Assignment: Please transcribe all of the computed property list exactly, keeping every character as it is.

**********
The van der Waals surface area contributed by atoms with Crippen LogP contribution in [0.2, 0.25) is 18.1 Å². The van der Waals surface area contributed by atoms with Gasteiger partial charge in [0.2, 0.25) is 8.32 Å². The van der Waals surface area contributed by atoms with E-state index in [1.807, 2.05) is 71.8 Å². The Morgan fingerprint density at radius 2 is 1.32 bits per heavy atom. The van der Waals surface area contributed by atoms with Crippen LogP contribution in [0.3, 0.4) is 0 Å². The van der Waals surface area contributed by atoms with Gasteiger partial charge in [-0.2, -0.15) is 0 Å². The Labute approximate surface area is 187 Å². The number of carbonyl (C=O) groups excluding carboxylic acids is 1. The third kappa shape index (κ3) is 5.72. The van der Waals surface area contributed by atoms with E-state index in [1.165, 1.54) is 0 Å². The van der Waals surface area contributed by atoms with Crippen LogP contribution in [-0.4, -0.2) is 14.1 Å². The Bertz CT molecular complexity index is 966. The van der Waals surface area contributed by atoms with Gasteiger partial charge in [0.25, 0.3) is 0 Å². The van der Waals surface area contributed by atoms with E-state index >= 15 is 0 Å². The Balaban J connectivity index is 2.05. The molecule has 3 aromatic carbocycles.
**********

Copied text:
The van der Waals surface area contributed by atoms with Crippen LogP contribution in [0.2, 0.25) is 18.1 Å². The van der Waals surface area contributed by atoms with Gasteiger partial charge in [0.2, 0.25) is 8.32 Å². The van der Waals surface area contributed by atoms with E-state index in [1.807, 2.05) is 71.8 Å². The Morgan fingerprint density at radius 2 is 1.32 bits per heavy atom. The van der Waals surface area contributed by atoms with Crippen LogP contribution in [0.3, 0.4) is 0 Å². The van der Waals surface area contributed by atoms with Gasteiger partial charge in [-0.2, -0.15) is 0 Å². The Labute approximate surface area is 187 Å². The number of carbonyl (C=O) groups excluding carboxylic acids is 1. The third kappa shape index (κ3) is 5.72. The van der Waals surface area contributed by atoms with E-state index in [1.165, 1.54) is 0 Å². The van der Waals surface area contributed by atoms with Crippen LogP contribution in [-0.4, -0.2) is 14.1 Å². The Bertz CT molecular complexity index is 966. The van der Waals surface area contributed by atoms with Gasteiger partial charge in [0.25, 0.3) is 0 Å². The van der Waals surface area contributed by atoms with E-state index >= 15 is 0 Å². The Balaban J connectivity index is 2.05. The molecule has 3 aromatic carbocycles.